White Mississippians now account for more confirmed COVID-19 cases and deaths than Black Mississippians for the first time since the pandemic arrived in the state in March. Early on, the public-health crisis disproportionately affected Black Mississippians, but since early September, cases have been growing about twice as fast among white Mississippians.
“White people are driving the COVID pandemic in Mississippi. They have been since June, but especially in the past six weeks. There appears to be ‘a white folks problem’ in Mississippi,” Douglas Chambers, a University of Southern Mississippi history professor, told the Mississippi Free Press yesterday.
Chambers has studied past pandemics and examined COVID-19 data each day since the first day it arrived in the state. Total confirmed COVID-19 deaths among white Mississippians since March surpassed those for Black Mississippians on Sept. 21. Then, on Oct. 14, white Mississippians finally surpassed Black Mississippians in the total number of confirmed cases, too.
‘Time for White People to Step Up’
“In the first wave, Black and Brown people, including Choctaw people, bore the brunt of this pandemic. But ever since mid-summer, Black and Brown and Choctaw people stepped up,” Chambers said. “And I would say that Mississippi owes Black and Brown and Choctaw people a debt of gratitude, because if they had not done so, it’s very likely that our total caseload would be double. Right now we would be talking about 200,000 confirmed cases instead of 100,000. We would probably be talking about 6,000 deaths instead of 3,000.”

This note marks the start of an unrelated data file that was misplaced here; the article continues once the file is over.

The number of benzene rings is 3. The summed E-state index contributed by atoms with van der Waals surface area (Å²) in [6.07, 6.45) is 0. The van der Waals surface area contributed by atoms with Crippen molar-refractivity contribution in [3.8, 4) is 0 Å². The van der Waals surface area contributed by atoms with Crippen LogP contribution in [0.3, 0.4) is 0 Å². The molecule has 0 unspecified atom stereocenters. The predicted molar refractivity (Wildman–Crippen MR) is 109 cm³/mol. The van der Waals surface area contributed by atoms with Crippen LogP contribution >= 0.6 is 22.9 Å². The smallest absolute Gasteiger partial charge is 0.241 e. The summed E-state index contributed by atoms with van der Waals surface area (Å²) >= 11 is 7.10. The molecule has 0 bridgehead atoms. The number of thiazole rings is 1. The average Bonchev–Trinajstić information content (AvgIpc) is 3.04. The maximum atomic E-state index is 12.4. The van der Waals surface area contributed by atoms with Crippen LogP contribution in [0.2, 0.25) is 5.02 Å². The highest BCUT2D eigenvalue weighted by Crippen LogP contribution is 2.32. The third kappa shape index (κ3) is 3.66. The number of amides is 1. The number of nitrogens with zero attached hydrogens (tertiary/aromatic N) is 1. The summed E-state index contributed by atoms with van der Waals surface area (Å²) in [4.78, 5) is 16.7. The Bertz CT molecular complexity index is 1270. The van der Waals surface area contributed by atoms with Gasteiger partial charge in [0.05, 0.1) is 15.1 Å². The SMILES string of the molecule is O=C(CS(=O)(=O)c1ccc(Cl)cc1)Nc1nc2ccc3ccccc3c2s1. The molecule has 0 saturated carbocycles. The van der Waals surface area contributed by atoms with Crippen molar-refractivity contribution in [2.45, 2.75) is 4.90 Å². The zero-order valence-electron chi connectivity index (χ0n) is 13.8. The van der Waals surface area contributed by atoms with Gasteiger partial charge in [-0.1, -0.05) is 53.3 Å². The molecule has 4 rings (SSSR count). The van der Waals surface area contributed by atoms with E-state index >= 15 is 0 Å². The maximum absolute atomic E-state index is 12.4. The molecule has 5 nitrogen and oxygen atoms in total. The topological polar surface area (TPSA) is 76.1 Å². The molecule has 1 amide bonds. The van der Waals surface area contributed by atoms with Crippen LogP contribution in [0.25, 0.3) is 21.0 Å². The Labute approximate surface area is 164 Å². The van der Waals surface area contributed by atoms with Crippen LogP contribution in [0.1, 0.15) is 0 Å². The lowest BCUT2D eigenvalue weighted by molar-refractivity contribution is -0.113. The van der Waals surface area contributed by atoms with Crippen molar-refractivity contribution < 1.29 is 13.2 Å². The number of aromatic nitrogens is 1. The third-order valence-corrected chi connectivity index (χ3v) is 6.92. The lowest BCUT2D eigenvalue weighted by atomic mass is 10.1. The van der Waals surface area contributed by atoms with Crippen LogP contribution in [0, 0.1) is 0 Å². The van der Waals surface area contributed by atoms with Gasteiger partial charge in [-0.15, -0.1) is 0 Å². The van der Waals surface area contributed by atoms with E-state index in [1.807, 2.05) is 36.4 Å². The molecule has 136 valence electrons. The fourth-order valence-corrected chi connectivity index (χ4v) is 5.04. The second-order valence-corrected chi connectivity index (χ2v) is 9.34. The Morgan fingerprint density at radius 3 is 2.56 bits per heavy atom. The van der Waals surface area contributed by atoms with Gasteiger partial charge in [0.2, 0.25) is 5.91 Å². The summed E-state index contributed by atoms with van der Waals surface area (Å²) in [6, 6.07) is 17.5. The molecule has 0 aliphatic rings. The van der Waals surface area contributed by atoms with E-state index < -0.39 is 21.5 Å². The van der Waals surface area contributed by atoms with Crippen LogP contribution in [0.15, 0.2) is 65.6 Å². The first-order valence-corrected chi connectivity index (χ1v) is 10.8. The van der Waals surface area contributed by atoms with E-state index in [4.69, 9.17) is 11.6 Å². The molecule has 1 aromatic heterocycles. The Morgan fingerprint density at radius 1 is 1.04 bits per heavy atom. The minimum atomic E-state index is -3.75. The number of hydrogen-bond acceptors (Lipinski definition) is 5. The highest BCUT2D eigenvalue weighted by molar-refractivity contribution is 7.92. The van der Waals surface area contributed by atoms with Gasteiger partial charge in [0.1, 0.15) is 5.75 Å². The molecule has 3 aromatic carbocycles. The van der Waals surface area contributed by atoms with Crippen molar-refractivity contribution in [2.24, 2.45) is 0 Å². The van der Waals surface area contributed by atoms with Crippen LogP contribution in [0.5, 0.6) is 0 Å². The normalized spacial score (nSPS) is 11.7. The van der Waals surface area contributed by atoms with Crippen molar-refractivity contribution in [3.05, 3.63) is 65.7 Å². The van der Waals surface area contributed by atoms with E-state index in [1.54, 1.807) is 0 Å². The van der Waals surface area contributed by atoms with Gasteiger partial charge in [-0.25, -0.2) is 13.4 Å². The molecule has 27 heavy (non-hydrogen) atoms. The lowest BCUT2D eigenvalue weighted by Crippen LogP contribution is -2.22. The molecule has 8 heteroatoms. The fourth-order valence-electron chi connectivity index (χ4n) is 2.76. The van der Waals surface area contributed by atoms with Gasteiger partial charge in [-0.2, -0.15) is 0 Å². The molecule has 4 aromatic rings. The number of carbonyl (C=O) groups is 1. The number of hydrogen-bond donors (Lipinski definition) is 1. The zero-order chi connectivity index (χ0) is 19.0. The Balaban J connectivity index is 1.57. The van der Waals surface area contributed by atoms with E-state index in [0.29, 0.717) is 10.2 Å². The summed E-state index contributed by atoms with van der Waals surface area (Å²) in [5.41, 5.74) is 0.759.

“So now it’s time for white people in Mississippi to step up,” the scholar said.
The shift represents a dramatic reversal since early April, when Black Mississippians accounted for 52% of cases and 71% of deaths; white Mississippians made up 35% of cases and 29% of deaths at that time.
During a Zoom press conference today, Mississippi State Health Officer Dr. Dobbs told the Mississippi Free Press that, early on, outbreaks in nursing homes somewhat “moderated” the disparities in deaths among Black Mississippians because long-term care facilities have a larger proportion of white residents. But that alone did not turn the tide overall.
“As far as case trends, we have had pretty good uptake by a lot of folks in the Black community with masking and social distancing,” Dobbs said. “We’ve worked to make sure the Black community understands where the risks are. Big parts of the white community, especially in areas that are not heavily affected, have not been as compliant and engaged in masking and social distancing, so I think that makes a big difference.”
Current daily data reflect the same trends Chambers has tracked since mid-summer.
Yesterday, the Mississippi State Department of Health reported 1,322 new cases, representing a 1.2% increase statewide. Among just white Mississippians, though, cumulative cases increased 1.6% with yesterday’s data. Among Black Mississippians, the increase was just 0.9%.
“So we have the fact that Black and Brown and Choctaw people were hit hardest first, and then they really stepped up. All that means is they are wearing masks, they’re social distancing, they’re doing what they need to do. And white people are not.”
Chambers called on Mississippi Gov. Tate Reeves to recognize the new disparities and “address this reality.” Reeves is a white Republican who began relaxing social-distancing measures in May amid pressure from some conservative voters.